Review: “In Sunlight and in Shadow”

I purchased this “In Sunlight and in Shadow” by Mark Helprin from the discount shelf at Gibson’s Bookstore.

About 45 pages in, I understood why it was discounted.

The basic premise is that an American Jewish soldier returns to New York after the resolution of World War II. While he’s been in Europe, he’s father has died and the son is now running the leather goods factory, which is co-owned by an African American man.

He’s not super focused on the job, ends up spotting an attractive woman, who’s rich and an aspiring actress on a ferry. It’s love at first sight. Then there are pages and pages about this love affair, how he successfully breaks up her engagement to a rich dude she’s basically been promised to for years. Then, pages and pages and pages of just how much they love each other. It that was what the story was actually about, it’s be a great book, but it’s really just lonnnnnnnnnng descriptions of things absolutely irrelevant to the plot.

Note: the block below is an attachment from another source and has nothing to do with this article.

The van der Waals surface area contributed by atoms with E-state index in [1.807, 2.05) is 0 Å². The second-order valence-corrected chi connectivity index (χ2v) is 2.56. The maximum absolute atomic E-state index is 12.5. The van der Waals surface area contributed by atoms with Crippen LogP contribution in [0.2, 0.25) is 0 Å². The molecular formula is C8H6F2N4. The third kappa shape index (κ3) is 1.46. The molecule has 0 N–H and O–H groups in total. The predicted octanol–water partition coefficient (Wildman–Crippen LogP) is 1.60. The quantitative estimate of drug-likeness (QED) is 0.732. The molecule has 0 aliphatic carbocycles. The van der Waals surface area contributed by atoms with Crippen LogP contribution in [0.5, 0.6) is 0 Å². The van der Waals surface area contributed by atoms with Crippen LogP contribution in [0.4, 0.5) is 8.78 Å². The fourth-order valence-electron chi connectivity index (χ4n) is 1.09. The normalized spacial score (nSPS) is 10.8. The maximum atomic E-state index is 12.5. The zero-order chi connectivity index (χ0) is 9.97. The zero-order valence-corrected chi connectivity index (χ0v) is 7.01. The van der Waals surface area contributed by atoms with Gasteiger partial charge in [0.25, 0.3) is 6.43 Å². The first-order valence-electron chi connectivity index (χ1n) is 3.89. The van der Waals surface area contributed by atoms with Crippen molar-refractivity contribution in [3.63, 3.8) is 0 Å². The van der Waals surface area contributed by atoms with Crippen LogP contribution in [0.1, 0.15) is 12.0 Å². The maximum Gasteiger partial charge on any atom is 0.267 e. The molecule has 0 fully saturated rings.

Which is (spoilers coming): Like most business in New York in 1950s, his leather company pays protection money to the mob. After his father’s death, payments are increased, first doubling, then ten-fold. Out of all the description, the details here are left out, but since no other area businesses are seeing the increases, it’s presumed because the leather company is owned by a Jewish man and a black man.

Well, the protection payments are killing the already struggling business and the man wants to be able to provide for his wife (even though she has enough money that he could just sell the company.)

So, he enlists the help from a few of his surviving war buddies to murder the leader of the mob who’s milking him dry. However, this doesn’t happen until like the final chapters of the books. It takes sooooooooooooo long for any actually conflict of the plot to happen.

They carefully construct a plot to kill the mob boss in his car as his drives to his isolated compound. The plan goes off with only one hitch.

The leading man gets shot. He does not survive.

He never gets to know that his wife is pregnant and that she landed a dream role on Broadway.

So much for that ridiculous love story the author spent 85 percent of the book describing. . . . I think you’re supposed to feel bad at the end, but I was just relieved I’d finished the book.

Lesson learned: If an independent bookstore is willing to discount a book, it’s probably not worth buying.


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